A quick update on photographing honey, ice cubes for the blog, and stickers.Read More
5 Tips For Photographing Frozen Foods
*Or other time sensitive items
Earlier this year I had the opportunity to photograph one of my favorite types of clients. They are a small business, local, and make delicious desserts! So many wins. They make handmade Mexican popsicles, called Paletas, from scratch using natural and fresh ingredients. They also have a seasonal menu that can change but they keep a core group of Paletas year-round. During my visit to their downtown Chandler, AZ location, I shot 4 of their year-round Paletas. You can see some of my favorites of the ones I took below and you can visit their site by clicking here.
Today I want to give you some tips on photographing frozen foods and a simple styling technique!
1) MOVE QUICKLY
Depending on the environment that you're in, whether you are using artificial lights or natural, you'll have to move as quickly as possible to snap the product in it's best and preferred frozen state. With this idea in mind, it's also a really good idea to have a basic plan in place before shooting. Think about your setting, where you are going to place things and what items you want to have nearby. Keep the product(s) frozen until you need them, and when it comes time for it, move quickly!
2) KEEP THEM IN THEIR ELEMENT (ON ICE)
Ice can serve several purposes during a frozen food shoot. Because I was shooting popsicles, placing them on ice brings the psychological appeal of "cooling down". There is no doubt that these desserts do really well in the summer. The visuals of a tasty frozen popsicle sitting on top of ice really drives the idea home that this will cool you off and be the perfect treat on a hot summer day.
Ice also adds an element of non distracting texture! Because it's clear and transparent, it won't be competing with the main product you are trying to shoot, but simply adds a lifestyle element to the product.
Not only will it add texture, but the bonus is that your product will keep intact a bit longer than it would without being surrounded by ice! It will allow you to shoot a bit longer and play around with different props and elements.
3) INCORPORATE INGREDIENTS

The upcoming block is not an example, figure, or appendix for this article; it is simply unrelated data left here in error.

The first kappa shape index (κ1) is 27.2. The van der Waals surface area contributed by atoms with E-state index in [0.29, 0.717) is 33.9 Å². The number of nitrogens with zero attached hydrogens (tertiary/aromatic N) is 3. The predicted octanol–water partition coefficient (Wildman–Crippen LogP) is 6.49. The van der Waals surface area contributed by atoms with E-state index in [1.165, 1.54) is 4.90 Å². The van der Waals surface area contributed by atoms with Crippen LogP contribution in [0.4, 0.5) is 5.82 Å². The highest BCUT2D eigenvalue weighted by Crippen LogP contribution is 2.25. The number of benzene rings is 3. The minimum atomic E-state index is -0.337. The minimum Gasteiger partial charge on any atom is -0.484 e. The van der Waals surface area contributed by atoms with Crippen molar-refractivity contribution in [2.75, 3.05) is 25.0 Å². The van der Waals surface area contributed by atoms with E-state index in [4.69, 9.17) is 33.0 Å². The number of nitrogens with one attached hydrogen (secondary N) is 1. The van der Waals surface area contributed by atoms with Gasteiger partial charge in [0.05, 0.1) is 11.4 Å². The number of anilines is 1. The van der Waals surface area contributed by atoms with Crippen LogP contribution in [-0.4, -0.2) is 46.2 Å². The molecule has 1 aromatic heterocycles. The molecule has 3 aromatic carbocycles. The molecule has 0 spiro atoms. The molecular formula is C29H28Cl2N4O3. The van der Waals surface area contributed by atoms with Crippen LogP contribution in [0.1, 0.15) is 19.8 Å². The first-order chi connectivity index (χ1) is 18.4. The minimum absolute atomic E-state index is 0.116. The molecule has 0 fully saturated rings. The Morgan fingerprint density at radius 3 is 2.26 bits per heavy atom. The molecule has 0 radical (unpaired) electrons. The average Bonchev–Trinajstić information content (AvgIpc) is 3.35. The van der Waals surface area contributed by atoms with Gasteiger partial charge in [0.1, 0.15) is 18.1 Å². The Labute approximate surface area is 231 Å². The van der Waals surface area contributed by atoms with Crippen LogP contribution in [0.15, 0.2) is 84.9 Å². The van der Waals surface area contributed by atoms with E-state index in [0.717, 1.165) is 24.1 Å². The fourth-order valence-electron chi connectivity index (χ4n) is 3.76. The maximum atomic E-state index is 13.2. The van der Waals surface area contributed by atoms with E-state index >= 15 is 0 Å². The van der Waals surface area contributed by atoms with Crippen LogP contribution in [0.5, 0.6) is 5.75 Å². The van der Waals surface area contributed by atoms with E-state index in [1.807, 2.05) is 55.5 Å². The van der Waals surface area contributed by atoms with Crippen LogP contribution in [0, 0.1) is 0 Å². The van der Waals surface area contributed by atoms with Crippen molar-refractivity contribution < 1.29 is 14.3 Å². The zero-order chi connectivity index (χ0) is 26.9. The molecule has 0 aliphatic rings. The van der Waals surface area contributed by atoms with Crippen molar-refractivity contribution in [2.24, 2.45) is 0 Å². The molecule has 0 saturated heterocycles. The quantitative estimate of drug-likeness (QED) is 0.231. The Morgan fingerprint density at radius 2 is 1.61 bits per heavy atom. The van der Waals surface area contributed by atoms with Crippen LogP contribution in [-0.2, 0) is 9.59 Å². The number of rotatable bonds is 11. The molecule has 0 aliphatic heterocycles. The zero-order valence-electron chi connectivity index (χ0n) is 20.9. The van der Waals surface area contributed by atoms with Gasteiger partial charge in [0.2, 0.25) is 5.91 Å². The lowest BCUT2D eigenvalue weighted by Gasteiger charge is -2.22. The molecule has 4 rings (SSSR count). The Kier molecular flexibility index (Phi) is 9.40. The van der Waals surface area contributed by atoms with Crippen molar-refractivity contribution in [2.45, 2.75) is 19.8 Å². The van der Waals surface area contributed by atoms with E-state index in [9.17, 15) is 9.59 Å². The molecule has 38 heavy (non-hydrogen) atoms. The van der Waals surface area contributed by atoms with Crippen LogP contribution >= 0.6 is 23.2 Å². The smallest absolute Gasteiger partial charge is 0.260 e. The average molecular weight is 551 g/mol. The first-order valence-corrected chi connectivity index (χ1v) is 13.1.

Less is always best when it comes to adding props. Try to incorporate a few ingredients of the product that you are shooting. Props should add to a photo not distract from it, so start with a few ingredients, take a few shots to see how it looks, then either add or subtract depending on how the photo looks.
This photo below shows a lot of strawberries. I decided in this case to go with a circle of the fruit because it creates such a great contrast against the dessert itself, and the main ingredient is strawberries for this strawberries and cream Paleta!
4) KEEP IT NATURAL
Try and use natural light if you are able to. Many artificial lights can produce a lot of heat, so it's a good idea to stay away from anything that will speed up the melting process. Sometimes showing the product melting can create a beautiful photo, but you'll want the product to stay in it's preferred state for as long as possible! So if you're able, try and shoot without staged lights and just in natural light.
5) HAVE A BACK UP
In case things start to melt faster than expected, it is a good idea to have a back up of the product for "safety" purposes. In film, when shooting a scene, there may be times when it may have gone perfectly, but there's always that director that will call, "One more for safety!" to shoot it again just in case anything were to happen to the footage. It's a good idea to have a back up of the product or a prop, just in case. One more for safety!
I hope these tips on photographing frozen foods will help you in your next shoot! Comment below and let me know what you have planned!